The Outlander PHEV is one of the cheapest SUVs to run thanks to its clever hybrid drive system. It’s far from the most comfortable model out there, however
All PHEVs come with two electric motors driving both the front and rear wheels, as well as a 2.0-litre petrol engine that can be used to charge the onboard batteries. Mitsubishi claims this setup will help it return 166.2mpg, although whether you’ll ever see it achieve this figure depends hugely on the sort of journey you usually cover.
If you live just a short distance from work you may never need to resort to using the PHEV’s petrol engine. On a full charge it’ll travel around 30 miles in near-silent electric-only mode. This makes it a tempting alternative to the likes of the less practical Toyota Prius Plugin.
There aren’t any gears to worry about in the PHEV – just turn it on and off you go
If your driving takes in a mix of town driving and countryside cruising, the PHEV will deploy a mix of electric and petrol power. When you’re pottering around town it’ll be batteries powering the wheels. Accelerate hard, or head out onto a country road, and the noisier petrol engine takes over and your economy figure drops significantly. You can press buttons in the cabin to save the battery’s charge for use later, or to use the petrol engine to top-up the battery when you’re cruising on the motorway.
Speaking of which, the Outlander PHEV will rely almost exclusively on petrol power at motorway speeds and, as a result, struggles to return more than 40mpg. If you regularly travel long distances, the standard Outlander with its 2.2-litre diesel engine will likely be a more cost-effective option.
The diesel model can’t, however, compete with the instant shove you get from the PHEV’s electric motors – this means the PHEV can accelerate pretty briskly for such a large car. Once you’ve reached motorway speeds, however, it starts to feel a little sluggish.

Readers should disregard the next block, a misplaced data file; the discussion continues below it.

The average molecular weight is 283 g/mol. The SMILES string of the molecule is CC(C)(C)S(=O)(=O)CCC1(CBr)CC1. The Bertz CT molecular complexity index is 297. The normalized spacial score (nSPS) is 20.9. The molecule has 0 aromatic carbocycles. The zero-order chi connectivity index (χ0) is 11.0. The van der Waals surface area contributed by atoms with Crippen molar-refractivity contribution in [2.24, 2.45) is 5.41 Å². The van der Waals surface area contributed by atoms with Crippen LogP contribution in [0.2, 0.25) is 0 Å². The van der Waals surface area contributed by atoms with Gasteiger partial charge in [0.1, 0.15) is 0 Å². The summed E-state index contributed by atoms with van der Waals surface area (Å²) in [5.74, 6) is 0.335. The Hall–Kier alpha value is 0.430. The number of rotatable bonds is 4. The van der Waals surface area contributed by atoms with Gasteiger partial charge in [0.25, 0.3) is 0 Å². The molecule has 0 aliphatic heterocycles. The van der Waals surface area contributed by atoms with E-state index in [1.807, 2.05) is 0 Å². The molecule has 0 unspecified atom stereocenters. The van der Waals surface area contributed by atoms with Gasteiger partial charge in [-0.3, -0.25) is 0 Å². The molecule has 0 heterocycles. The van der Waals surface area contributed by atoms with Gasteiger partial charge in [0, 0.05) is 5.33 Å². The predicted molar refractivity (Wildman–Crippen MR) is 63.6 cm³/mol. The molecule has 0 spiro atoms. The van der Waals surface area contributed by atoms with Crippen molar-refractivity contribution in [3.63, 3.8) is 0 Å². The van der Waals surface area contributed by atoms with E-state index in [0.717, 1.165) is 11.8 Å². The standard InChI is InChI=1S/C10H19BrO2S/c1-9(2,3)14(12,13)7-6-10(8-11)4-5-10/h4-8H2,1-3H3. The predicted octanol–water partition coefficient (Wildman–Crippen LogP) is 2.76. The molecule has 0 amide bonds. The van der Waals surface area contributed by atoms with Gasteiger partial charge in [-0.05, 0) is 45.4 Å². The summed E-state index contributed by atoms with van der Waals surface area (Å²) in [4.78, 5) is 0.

The PHEV’s raised driving position gives you a good view over the road ahead. The pillars where the windscreen meets the front doors produce a slight blind spot at junctions but the large side windows mean you can easily glance over your shoulder to check for overtaking traffic on the motorway. Its wide rear windscreen gives you a decent view behind, too.
All models come with a reversing camera as standard to help make parking as easy as possible while 4h versions and above come with a handy 360-degree camera feature. Threading it through width restrictors and squeezing down tight city streets will still be a slightly nerve-wracking affair, however.
The PHEV’s complicated drive system means it’s no lightweight. As a result, you’ll feel large bumps, especially at slow speeds.
In electric mode, the cabin is near silent, which makes the Outlander a comfortable car to drive in town. At higher speeds there’s a fair amount of tyre noise – most noticeable when you’re driving in quiet electric-only mode – and the large door mirrors produce a slight whistling on the motorway.
Its tall body leans slightly in tight corners but the grip offered by its four-wheel-drive system means it feels very sure-footed in slippery conditions. It’s no hardcore offroader but it’ll happily traipse up muddy country lanes. All models come with cruise control as standard which, combined with its electric motors that never have to change gear, make it a fairly relaxing car to drive.
The Outlander PHEV was awarded a five-star safety rating from Euro NCAP in 2013 before it was updated in 2015. The testing procedures have been made significantly stricter since then but Mitsubishi now offers high-spec 4hs and 5hs versions that come with adaptive cruise control and automatic emergency braking as standard.